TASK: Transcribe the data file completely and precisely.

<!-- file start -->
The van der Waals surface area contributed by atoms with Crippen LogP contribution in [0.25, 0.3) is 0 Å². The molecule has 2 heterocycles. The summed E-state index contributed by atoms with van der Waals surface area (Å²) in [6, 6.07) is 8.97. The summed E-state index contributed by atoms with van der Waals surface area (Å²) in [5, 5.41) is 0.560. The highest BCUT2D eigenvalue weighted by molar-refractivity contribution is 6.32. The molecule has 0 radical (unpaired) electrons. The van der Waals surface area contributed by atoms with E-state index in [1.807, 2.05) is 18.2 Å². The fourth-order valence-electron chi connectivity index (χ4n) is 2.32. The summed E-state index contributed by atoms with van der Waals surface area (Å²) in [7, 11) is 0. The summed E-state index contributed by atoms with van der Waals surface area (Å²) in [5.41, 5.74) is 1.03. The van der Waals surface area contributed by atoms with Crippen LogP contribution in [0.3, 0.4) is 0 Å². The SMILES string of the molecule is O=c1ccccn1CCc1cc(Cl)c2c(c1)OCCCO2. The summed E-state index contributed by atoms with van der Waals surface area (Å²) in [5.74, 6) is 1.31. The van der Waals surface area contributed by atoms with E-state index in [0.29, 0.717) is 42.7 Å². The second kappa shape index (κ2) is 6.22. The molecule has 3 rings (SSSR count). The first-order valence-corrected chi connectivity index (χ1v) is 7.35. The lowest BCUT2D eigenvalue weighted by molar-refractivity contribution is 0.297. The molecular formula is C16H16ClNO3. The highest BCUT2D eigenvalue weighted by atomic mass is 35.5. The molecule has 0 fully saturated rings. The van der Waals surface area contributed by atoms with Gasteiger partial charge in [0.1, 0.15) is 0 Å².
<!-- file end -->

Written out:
The van der Waals surface area contributed by atoms with Crippen LogP contribution in [0.25, 0.3) is 0 Å². The molecule has 2 heterocycles. The summed E-state index contributed by atoms with van der Waals surface area (Å²) in [6, 6.07) is 8.97. The summed E-state index contributed by atoms with van der Waals surface area (Å²) in [5, 5.41) is 0.560. The highest BCUT2D eigenvalue weighted by molar-refractivity contribution is 6.32. The molecule has 0 radical (unpaired) electrons. The van der Waals surface area contributed by atoms with E-state index in [1.807, 2.05) is 18.2 Å². The fourth-order valence-electron chi connectivity index (χ4n) is 2.32. The summed E-state index contributed by atoms with van der Waals surface area (Å²) in [7, 11) is 0. The summed E-state index contributed by atoms with van der Waals surface area (Å²) in [5.41, 5.74) is 1.03. The van der Waals surface area contributed by atoms with Crippen LogP contribution in [0.3, 0.4) is 0 Å². The SMILES string of the molecule is O=c1ccccn1CCc1cc(Cl)c2c(c1)OCCCO2. The summed E-state index contributed by atoms with van der Waals surface area (Å²) in [5.74, 6) is 1.31. The van der Waals surface area contributed by atoms with E-state index in [0.29, 0.717) is 42.7 Å². The second kappa shape index (κ2) is 6.22. The molecule has 3 rings (SSSR count). The first-order valence-corrected chi connectivity index (χ1v) is 7.35. The lowest BCUT2D eigenvalue weighted by molar-refractivity contribution is 0.297. The molecular formula is C16H16ClNO3. The highest BCUT2D eigenvalue weighted by atomic mass is 35.5. The molecule has 0 fully saturated rings. The van der Waals surface area contributed by atoms with Gasteiger partial charge in [0.1, 0.15) is 0 Å².